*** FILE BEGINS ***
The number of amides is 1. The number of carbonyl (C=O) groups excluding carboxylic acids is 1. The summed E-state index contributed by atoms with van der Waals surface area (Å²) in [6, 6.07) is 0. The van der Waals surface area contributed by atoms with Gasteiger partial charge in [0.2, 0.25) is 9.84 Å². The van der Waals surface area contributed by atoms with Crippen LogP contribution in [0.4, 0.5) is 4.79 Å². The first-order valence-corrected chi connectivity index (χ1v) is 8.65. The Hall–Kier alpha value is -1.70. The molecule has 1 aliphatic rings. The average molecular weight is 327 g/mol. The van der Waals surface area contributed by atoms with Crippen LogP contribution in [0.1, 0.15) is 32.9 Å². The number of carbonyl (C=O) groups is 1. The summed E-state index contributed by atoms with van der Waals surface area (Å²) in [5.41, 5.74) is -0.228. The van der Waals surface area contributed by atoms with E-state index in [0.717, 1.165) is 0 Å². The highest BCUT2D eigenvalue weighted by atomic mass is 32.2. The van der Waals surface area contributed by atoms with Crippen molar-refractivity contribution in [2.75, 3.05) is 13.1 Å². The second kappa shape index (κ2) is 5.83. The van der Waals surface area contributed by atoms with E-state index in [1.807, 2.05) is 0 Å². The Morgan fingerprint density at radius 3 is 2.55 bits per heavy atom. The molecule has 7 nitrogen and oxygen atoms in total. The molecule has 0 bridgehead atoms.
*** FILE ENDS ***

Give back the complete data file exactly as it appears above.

The number of amides is 1. The number of carbonyl (C=O) groups excluding carboxylic acids is 1. The summed E-state index contributed by atoms with van der Waals surface area (Å²) in [6, 6.07) is 0. The van der Waals surface area contributed by atoms with Gasteiger partial charge in [0.2, 0.25) is 9.84 Å². The van der Waals surface area contributed by atoms with Crippen LogP contribution in [0.4, 0.5) is 4.79 Å². The first-order valence-corrected chi connectivity index (χ1v) is 8.65. The Hall–Kier alpha value is -1.70. The molecule has 1 aliphatic rings. The average molecular weight is 327 g/mol. The van der Waals surface area contributed by atoms with Crippen LogP contribution in [0.1, 0.15) is 32.9 Å². The number of carbonyl (C=O) groups is 1. The summed E-state index contributed by atoms with van der Waals surface area (Å²) in [5.41, 5.74) is -0.228. The van der Waals surface area contributed by atoms with E-state index in [0.717, 1.165) is 0 Å². The highest BCUT2D eigenvalue weighted by atomic mass is 32.2. The van der Waals surface area contributed by atoms with Crippen molar-refractivity contribution in [2.75, 3.05) is 13.1 Å². The second kappa shape index (κ2) is 5.83. The van der Waals surface area contributed by atoms with E-state index in [1.807, 2.05) is 0 Å². The Morgan fingerprint density at radius 3 is 2.55 bits per heavy atom. The molecule has 7 nitrogen and oxygen atoms in total. The molecule has 0 bridgehead atoms.